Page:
NCTC 2.0: Big changes to anti-terror agency

NCTC 2.0: Big changes to anti-terror agency
New Delhi Home Minister P Chidambaram's pet project, the National Counter Terrorism Centre (NCTC), is set to take-off again after being grounded and scuttled by as many as seven non-Congress chief ministers. Senior member of the Congress party and Assam Chief Minister Tarun Gogoi had also objected to the NCTC. The main opposition, the Bharatiya Janata Party (BJP) too had put up a stiff resistance and criticised the Home Minister over the proposed body.

The reworked NCTC proposal is now with the Cabinet Committee on Security (CCS) - the apex decision making body of the country on security issues, headed by the Prime Minister. The CCS is likely to consider the proposal in the last week of July after the Presidential election, scheduled for July 19, concludes.
 
The proposed anti-terror body had faced opposition on two counts. The primary objection was about it being placed under the Intelligence Bureau (IB). The IB is primarily designed and tasked to carry out covert executive action. It does not have powers to arrest and works through state police organisations, therefore, does not come directly under legal scrutiny. Placing the NCTC under the IB, it was argued, would jeopardise the IB as it would then be subject to legal scrutiny. Even senior intelligence officers found the prospect of the IB having to explain its actions before a court of law daunting and unwarranted.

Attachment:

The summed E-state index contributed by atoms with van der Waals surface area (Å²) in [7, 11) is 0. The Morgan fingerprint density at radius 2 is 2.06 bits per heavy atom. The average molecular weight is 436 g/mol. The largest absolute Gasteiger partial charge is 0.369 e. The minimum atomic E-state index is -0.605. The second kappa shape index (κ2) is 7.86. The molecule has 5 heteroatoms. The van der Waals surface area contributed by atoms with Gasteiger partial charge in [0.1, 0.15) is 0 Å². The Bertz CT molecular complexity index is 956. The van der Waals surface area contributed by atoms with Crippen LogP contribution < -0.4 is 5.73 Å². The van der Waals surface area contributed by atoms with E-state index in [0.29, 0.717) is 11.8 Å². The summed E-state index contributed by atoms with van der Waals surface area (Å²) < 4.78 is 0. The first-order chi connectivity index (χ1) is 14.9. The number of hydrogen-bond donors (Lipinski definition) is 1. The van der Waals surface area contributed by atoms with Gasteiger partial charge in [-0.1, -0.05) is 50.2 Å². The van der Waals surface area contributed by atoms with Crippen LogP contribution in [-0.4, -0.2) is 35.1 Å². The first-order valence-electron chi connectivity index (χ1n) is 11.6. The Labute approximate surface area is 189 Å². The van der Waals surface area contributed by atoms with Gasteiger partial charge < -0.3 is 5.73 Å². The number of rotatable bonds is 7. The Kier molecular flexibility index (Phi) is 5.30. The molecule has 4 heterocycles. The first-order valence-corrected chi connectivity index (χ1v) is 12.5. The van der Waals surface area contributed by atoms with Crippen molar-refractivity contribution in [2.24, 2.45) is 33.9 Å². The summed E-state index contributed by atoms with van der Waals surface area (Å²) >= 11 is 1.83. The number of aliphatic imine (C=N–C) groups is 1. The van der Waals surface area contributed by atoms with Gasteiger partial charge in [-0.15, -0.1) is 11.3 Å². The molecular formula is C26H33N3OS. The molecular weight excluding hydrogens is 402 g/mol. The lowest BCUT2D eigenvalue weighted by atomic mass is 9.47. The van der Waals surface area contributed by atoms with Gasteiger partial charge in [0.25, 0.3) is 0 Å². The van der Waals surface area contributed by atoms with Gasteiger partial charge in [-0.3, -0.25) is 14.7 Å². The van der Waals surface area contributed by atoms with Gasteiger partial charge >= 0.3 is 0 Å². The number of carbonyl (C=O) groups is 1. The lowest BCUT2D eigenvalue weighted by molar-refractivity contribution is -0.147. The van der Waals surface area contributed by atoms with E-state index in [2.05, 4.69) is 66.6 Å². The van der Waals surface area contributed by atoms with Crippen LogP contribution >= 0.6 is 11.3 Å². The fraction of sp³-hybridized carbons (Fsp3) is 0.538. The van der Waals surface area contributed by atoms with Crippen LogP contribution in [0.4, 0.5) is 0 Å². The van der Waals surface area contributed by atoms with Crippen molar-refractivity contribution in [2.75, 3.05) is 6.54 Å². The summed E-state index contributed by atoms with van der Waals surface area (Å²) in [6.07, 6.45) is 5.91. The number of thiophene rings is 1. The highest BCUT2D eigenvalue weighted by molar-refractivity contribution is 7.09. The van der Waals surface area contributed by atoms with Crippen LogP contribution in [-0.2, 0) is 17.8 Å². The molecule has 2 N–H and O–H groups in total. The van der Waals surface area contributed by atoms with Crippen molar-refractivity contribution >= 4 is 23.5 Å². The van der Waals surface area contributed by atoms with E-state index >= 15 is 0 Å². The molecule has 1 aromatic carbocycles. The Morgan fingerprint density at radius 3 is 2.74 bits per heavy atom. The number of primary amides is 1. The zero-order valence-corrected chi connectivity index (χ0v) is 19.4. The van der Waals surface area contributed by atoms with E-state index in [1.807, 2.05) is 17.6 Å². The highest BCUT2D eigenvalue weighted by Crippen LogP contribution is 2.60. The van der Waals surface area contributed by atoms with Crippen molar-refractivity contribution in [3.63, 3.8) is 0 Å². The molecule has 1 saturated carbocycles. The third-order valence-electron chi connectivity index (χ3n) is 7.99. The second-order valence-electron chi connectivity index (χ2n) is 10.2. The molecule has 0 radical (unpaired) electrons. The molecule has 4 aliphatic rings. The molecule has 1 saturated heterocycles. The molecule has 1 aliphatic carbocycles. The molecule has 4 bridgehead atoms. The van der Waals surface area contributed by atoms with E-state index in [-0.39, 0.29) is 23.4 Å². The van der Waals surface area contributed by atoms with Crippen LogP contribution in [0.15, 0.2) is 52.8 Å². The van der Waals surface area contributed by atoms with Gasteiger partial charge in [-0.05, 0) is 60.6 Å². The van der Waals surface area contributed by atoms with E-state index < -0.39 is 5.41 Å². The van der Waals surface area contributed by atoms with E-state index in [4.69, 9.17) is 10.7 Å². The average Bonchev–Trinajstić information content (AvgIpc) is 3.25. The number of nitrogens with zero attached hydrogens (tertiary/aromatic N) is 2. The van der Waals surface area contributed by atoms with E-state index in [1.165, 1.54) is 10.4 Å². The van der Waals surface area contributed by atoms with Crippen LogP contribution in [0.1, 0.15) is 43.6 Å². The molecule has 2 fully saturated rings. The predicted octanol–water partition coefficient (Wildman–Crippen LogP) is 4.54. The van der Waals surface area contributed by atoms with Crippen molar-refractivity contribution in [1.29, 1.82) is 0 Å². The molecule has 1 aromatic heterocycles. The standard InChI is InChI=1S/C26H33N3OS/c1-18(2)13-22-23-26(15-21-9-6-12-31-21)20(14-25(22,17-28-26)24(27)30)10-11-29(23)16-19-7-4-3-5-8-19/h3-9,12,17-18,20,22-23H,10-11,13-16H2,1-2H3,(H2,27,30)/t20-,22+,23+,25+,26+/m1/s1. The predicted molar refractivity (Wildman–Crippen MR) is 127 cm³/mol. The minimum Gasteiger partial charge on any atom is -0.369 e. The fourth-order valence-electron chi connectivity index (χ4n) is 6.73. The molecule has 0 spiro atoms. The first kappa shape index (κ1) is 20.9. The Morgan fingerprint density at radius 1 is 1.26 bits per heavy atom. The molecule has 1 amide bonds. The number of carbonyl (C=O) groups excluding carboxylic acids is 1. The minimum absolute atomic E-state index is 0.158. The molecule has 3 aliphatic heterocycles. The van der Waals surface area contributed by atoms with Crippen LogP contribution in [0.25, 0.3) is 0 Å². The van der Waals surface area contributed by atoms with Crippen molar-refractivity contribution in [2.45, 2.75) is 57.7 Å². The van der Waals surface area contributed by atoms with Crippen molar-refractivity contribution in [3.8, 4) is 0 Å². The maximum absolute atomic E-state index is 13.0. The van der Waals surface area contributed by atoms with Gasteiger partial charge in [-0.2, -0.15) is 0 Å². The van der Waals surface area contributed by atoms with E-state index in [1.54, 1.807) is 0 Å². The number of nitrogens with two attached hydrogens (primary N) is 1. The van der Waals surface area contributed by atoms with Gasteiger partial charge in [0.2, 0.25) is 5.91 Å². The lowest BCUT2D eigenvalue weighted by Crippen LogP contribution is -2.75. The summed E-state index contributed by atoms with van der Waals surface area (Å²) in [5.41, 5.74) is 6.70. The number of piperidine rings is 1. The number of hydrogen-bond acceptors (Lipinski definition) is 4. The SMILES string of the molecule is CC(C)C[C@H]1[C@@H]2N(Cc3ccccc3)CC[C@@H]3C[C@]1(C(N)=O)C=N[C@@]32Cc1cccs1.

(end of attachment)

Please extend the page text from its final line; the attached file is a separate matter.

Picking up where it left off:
Sources have told NDTV that in the fresh Ministry of Home Affairs (MHA) proposal, the NCTC is no longer under the IB. The NCTC will now be a separate organisation which will directly report to the Home Ministry. The Multi-Agency Centre (MAC) - a platform to share varied intelligence inputs coming from various agencies like the Directorate of Revenue Intelligence (DRI), Economic Intelligence Agency, Enforcement Directorate etc. - will be placed under the NCTC. As of now the MAC is within the IB.

In addition to this, the NCTC's ability to carry out counter-terror operations on its own, independent of State Police organisation, was also a major stumbling block. Although, the Union Home Ministry had argued that independent anti-terror operations would be limited and the apprehended suspect would be immediately handed over to the local police, the States, however, weren't convinced with this argument. Odisha Chief Minister Naveen Patnaik, Bihar Chief Minister Nitish Kumar and several others had refused to buy this argument. Instead they claimed that law and order was a state issue and independent anti-terror operations without involving the state police organization would violate the federal structure of the constitution. It is believed that the NCTC will now be able to carry out anti-terror operations only in the rarest of rare cases.
Story First Published: July 12, 2012 21:39 IST

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